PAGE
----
It’s time to scrap star rat­ings and in­stead mea­sure out­comes pa­tients re­ally care about

Modern Healthcare - - Comment - By Scott Wal­lace and El­iz­a­beth Teis­berg

Each fall, the CMS an­nounces the next year’s hospi­tal star-rat­ings al­go­rithms. An­a­lysts race to crit­i­cize or sup­port the changes (mostly crit­i­cize), while mar­ket­ing man­agers at one­and two-star hos­pi­tals go into over­drive to high­light the sys­tem’s un­fair­ness.

Jan­uary starts a new sea­son of games­man­ship as hos­pi­tals adapt to the new scor­ing rubric, seek­ing to pol­ish their per­for­mance in the rat­ings.

All of this ac­tiv­ity, how­ever, has lit­tle to no im­pact on the health out­comes that ac­tu­ally mat­ter to pa­tients. So let’s ac­knowl­edge that the CMS star-rat­ing sys­tem spurs ac­tiv­i­ties that raise costs with­out im­prov­ing out­comes and be­gin re­think­ing the con­cept of qual­ity mea­sure­ment in health­care.

First, we have to rec­og­nize that the con­cept of “hospi­tal qual­ity” is sense­less. Want proof? Try a thought ex­per­i­ment. What is the qual­ity of a hospi­tal with doc­u­mented ex­cel­lent out­comes for can­cer care but where ev­ery pa­tient who suf­fers a heart at­tack dies? Would you give this hospi­tal four stars be­cause you want peo­ple with can­cer to seek it out or one star be­cause of its car­diac mor­tal­ity? Or would you just split the dif­fer­ence?

Hospi­tal Com­pare es­sen­tially chooses the lat­ter op­tion, com­bin­ing dif­fer­ent mea­sures to cre­ate a com­pos­ite met­ric of hospi­tal qual­ity. But the prob­lem with that method­ol­ogy is that no one seeks “hospi­tal care.” When peo­ple are sick or in­jured, they seek care for their par­tic­u­lar set of med­i­cal cir­cum­stances. What mat­ters to each pa­tient isn’t some blended re­sult of ser­vices across a hospi­tal, but the par­tic­u­lar re­sults that care achieves for pa­tients with sim­i­lar cir­cum­stances or con­di­tions.

When con­fronting some­thing so im­por­tant and yet so murky as health­care, peo­ple nat­u­rally look for sim­ple in­di­ca­tors. Even bet­ter if those mea­sures are re­leased by an au­thor­ity. This com­bina- tion of sim­plic­ity and per­ceived cred­i­bil­ity ex­plains why the rat­ings from the na­tion’s largest health­care payer and by a na­tional news magazine are taken so se­ri­ously, re­gard­less of ac­cu­racy.

To be fair, re­cent stud­ies have shown some cor­re­la­tion be­tween the mea­sures that make up Hospi­tal Com­pare. For ex­am­ple, ev­i­dence sug­gests that hos­pi­tals with bet­ter pa­tient sat­is­fac­tion scores have lower over­all rates of in-hospi­tal com­pli­ca­tions. This and other small tes­ta­ments to the ac­cu­racy of the blended Hospi­tal Com­pare rat­ing, how­ever, are out­weighed by its flaws.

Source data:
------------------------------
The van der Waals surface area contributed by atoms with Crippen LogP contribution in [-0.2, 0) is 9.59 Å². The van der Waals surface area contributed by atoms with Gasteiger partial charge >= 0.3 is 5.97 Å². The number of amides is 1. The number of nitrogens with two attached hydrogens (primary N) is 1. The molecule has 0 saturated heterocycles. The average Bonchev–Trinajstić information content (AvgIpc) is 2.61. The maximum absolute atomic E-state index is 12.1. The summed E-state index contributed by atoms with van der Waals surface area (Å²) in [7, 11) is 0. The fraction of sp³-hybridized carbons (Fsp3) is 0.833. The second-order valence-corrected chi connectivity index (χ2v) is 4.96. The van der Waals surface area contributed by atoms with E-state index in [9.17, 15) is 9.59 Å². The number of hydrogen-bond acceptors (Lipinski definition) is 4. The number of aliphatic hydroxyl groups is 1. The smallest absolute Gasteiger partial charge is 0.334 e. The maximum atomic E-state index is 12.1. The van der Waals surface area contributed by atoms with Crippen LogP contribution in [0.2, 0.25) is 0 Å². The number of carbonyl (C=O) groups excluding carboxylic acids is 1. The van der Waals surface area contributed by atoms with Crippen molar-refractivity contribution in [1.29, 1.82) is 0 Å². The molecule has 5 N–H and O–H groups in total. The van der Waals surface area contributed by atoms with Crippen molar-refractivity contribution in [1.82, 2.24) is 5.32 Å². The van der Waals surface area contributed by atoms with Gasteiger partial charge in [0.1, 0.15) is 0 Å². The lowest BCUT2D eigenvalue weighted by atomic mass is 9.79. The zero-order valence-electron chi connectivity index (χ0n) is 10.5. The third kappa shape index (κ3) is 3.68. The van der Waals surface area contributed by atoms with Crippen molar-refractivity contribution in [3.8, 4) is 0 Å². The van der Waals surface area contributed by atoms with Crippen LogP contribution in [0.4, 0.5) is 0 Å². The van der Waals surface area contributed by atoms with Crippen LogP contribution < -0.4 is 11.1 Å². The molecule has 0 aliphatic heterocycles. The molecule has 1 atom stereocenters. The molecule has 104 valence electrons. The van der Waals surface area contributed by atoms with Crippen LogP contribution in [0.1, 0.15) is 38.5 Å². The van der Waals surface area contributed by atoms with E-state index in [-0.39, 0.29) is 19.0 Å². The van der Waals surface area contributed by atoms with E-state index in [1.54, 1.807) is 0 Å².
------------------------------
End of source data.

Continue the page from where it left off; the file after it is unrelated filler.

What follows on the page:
Among other prob­lems, the al­go­rithm used to ag­glom­er­ate the rat­ings’ var­i­ous com­po­nents will al­ways capri­ciously laud some providers while un­der­rat­ing oth­ers. The most re­cent changes, which place more em­pha­sis on read­mis­sion rates, clearly dis­ad­van­tage hos­pi­tals in low re­source ar­eas while ben­e­fit­ing those in af­flu­ent ZIP codes.

But the big­gest prob­lem with Hospi- tal Com­pare is that the whole premise is flawed. Pa­tients need in­for­ma­tion about out­comes for pa­tients get­ting care for spe­cific med­i­cal cir­cum­stances they face. The star-rat­ing sys­tem can’t pro­vide that. Mean­while, hos­pi­tals’ ef­forts to cap­ture more stars saps en­ergy and re­sources from ef­forts to mea­sure and re­port more mean­ing­ful mark­ers of qual­ity.

What health­care needs in­stead is a ro­bust sys­tem to mea­sure the out­comes that are most im­por­tant to pa­tients both dur­ing and after care. These out­comes fall into three cat­e­gories: ca­pa­bil­ity, com­fort and calm. Ca­pa­bil­ity is func­tional out­comes, or a per­son’s abil­ity to do things. Com­fort is the re­duc­tion in phys­i­cal and emo­tional suf­fer­ing as­so­ci­ated with ill­ness and in­jury. Calm is the ab­sence of chaos and in­con­ve­nience while re­ceiv­ing care.

Out­comes for ev­ery set of health cir­cum­stances can be mea­sured ac­cord­ing to this frame­work, and the re­sults will pro­vide mean­ing­ful in­for­ma­tion to pa­tients about where to seek the best care. Even more im­por­tantly, these mea­sures will pro­vide in­valu­able in­for­ma­tion to clin­i­cians that en­ables on­go­ing im­prove­ment in care de­liv­ery.

Value in health­care is cre­ated at the level of help­ing in­di­vid­u­als with the set of health chal­lenges they face. It’s time to scrap stars and mea­sure the out­comes that mat­ter most to pa­tients. ●

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Send drafts to As­sis­tant Man­ag­ing Ed­i­tor David May at [email protected]­

Scott Wal­lace is man­ag­ing direc­tor and El­iz­a­beth Teis­berg is ex­ec­u­tive direc­tor at the Value In­sti­tute for Health and Care, Uni­ver­sity of Texas at Austin.

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